The Fifth Doctor - Peter Davison
Peter Davison took over as the fifth Doctor in 1982. His clean cut look was a stark contrast to Tom Baker's performance and, during his three year run, Davison came up against a lot of classic Doctor Who foes.
The fifth Doctor also liked to wear a piece of celery on his lapel and displayed a love of the sport of cricket.
The Sixth Doctor - Colin Baker
No relation to Tom Baker, Colin Baker took over as the sixth Doctor in 1984 and himself played the role for three years. Clad in a coat of brilliantly clashing patchwork colors, the sixth Doctor was nevertheless incredibly determined and focused.
The sixth Doctor initially had trouble with his regeneration, causing him to almost murder one of his companions. There's a dark side to the Doctor that starts to become more apparent during the Colin Baker years.
The Seventh Doctor - Sylvester McCoy
The final Doctor of the show's original run, Sylvester McCoy played the part from 1987 until the show went off the air in 1989. While the show continued to explore the Doctor's dark side, McCoy also brought a lot of humor to the part.
While Tom Baker can claim the longest run of continuous episodes, Sylvester McCoy has a mighty Doctor Who reign from another perspective. The show would remain off the air until a TV movie in 1996. In it, McCoy reprises the role, regenerating as the story begins. While he may only have a dozen episodes to his name, he was apparently the Doctor for a lot of adventures we never saw.
The Eighth Doctor - Paul McGann
Paul McGann played the Doctor in a 1996 TV movie that was designed as a backdoor pilot for a new show that never came to be. While McGann's Victorian looking Doctor only headlined the one adventure, he would reprise the role in a short that tied to the 50th anniversary special.
The Ninth Doctor - Christopher Eccleston
Doctor Who was finally relaunched in 2005 with Christopher Eccleston as the ninth Doctor. A lot has changed for the character, though, with the Time Lords having been wiped out after a massive war. Now, the Doctor is the last of his kind.
Unfortunately, Christopher Eccleston did not enjoy his time on Doctor Who. Although it was always the plan to have him exit after one season, Eccleston elected not to return for the 50th anniversary special.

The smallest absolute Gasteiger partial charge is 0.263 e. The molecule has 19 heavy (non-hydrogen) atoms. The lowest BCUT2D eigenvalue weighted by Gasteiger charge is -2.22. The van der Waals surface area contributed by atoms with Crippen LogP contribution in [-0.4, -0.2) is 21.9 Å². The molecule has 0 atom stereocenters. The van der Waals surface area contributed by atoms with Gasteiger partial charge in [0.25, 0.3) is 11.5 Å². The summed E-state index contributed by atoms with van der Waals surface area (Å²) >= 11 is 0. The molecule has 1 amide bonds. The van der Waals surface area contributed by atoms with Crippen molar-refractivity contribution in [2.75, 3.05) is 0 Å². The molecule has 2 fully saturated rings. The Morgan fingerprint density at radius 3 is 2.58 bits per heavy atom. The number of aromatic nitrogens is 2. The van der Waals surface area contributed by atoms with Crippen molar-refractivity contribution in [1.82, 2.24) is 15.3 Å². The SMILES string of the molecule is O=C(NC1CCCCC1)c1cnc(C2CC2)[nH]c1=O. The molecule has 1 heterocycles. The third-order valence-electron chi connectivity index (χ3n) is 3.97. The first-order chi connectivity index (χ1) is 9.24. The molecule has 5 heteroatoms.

The Tenth Doctor - David Tennant
The appropriately named David Tennant became the tenth Doctor from 2005 to 2010, a period during which the show became immensely popular all over the world.
While the tenth Doctor is, for the most part, charming and optimistic, David Tennant would continue to explore a darker side of the Doctor, intensified by the things he saw and was forced to do during the war that killed his people.
The Eleventh Doctor - Matt Smith
In 2010, Matt Smith brought a childlike sense of wonder to his bow-tied eleventh Doctor. The bow tie itself was a callback to Patrick Troughton's second Doctor with Smith's years very much reflecting the Bob Dylan line, "I was so much older then, I'm younger than that now."
Matt Smith's eleventh Doctor defined youth as a state of mind, capturing the Doctor as an ancient spirit with a boyish smile.
The Twelfth Doctor - Peter Capaldi
Countering the youthfulness of Matt Smith's eleventh Doctor, Peter Capaldi -- a lifelong Doctor Who fan -- took over as the twelfth Doctor in 2013. Capaldi had previously guest starred as a different character during David Tennant's run and it is explained that the Doctor consciously borrowed that character's face.
The Thirteenth Doctor - Jodie Whittaker
It's likely the upcoming Christmas special where we'll meet Jodie Whittaker's thirteenth Doctor. It's the first female regeneration for the character, but it's been established that Time Lord gender can be pretty interchangeable.
The War Doctor - John Hurt
When Christopher Eccleston didn't return for the 50th anniversary special, a storyline was developed that revealed a secret regeneration known as the War Doctor, played by none other John Hurt. Although an official regeneration, the War Doctor doesn't really get counted like the others.
The Movie Doctor - Peter Cushing
Sort of the the Never Say Never Again of the Doctor Who franchise, 1965's Doctor Who and the Daleks was one of two feature films to star Peter Cushing as the Doctor. Neither it nor its 1966 sequel, Daleks -- Invasion Earth: 2150 A.D., tie into Doctor Who continuity in any way and you're probably better off just pretending they don't exist. Instead, lets take a trip inside the TARDIS!